Suing unnamed defendants is still possible despite Supreme Court reversal of Court of Appeal. Toby Sasse comments on Cameron v Hussain  UKSC 6 -20.2.19:
Lord Sumption (with whom the four other Supreme Court Justices agreed) held that a Claimant could not amend her proceedings to sue an unknown driver identified only by description while relying upon service on the RTA insurer to bring it to the true Defendant’s attention.
COMMENT: This puts paid to one attempt to invoke the RTA insurer’s liability to satisfy a judgement and by-pass recourse to the MIB for an unidentified driver. However, the ruling expressly does not preclude the possibility of suing a defendant by description or pseudonym if it appears to the court that such description and a viable means of service (including alternate service) would be likely to bring proceedings to the defendant’s attention [see paragraph 26].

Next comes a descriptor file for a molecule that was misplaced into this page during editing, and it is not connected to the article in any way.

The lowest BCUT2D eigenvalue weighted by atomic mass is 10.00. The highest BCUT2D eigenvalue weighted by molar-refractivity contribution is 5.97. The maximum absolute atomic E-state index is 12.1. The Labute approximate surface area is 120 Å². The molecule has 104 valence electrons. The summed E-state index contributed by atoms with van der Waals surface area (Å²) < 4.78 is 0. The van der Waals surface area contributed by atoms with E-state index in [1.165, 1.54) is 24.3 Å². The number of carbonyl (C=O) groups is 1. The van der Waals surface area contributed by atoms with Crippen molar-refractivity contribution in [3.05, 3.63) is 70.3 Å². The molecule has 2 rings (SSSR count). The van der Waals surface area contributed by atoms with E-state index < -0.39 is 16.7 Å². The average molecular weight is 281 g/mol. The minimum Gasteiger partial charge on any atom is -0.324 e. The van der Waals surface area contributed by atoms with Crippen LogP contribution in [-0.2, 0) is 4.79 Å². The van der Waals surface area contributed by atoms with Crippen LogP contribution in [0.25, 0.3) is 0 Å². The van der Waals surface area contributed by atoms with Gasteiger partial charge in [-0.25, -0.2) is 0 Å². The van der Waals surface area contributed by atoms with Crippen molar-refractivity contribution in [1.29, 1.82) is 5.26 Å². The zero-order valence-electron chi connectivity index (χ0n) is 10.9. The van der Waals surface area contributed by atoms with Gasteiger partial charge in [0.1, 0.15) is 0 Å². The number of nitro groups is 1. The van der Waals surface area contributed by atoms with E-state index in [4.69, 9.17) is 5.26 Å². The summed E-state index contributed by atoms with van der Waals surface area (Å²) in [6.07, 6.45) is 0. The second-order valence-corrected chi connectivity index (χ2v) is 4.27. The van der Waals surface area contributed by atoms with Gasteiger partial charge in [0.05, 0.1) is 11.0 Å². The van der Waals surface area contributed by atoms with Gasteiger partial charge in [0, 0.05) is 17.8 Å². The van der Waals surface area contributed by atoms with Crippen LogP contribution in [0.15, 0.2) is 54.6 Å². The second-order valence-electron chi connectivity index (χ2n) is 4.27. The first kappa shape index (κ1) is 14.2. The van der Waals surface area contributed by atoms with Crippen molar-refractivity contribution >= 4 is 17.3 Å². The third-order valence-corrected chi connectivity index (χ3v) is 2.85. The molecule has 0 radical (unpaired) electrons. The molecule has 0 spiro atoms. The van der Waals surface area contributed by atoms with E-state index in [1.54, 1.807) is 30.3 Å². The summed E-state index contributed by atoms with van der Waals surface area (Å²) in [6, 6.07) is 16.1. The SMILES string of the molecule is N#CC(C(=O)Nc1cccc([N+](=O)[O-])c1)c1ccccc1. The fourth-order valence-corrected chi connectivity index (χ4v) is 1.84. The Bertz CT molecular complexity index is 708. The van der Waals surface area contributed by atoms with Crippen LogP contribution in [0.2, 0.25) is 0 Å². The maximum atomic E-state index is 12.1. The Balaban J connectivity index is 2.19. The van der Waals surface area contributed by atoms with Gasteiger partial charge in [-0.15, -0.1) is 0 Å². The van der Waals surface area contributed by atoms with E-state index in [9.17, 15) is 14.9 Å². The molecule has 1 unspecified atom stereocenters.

On the facts it was agreed that the registered keeper (Hussain), who was convicted of failing to identify the driver, was not himself the driver, nor was the fictitious person named on the insurance policy. However, absent such agreement it may have been possible to sue the fictitious insured by pseudonym/description relying on the factual presumption of use. One might also have sought to make substituted service on the identified registered keeper relying on his presumptive knowledge of/connection to the insured. It would then be for the Insurer to attempt to refute the viability of such service, which without cooperation might be practically difficult.
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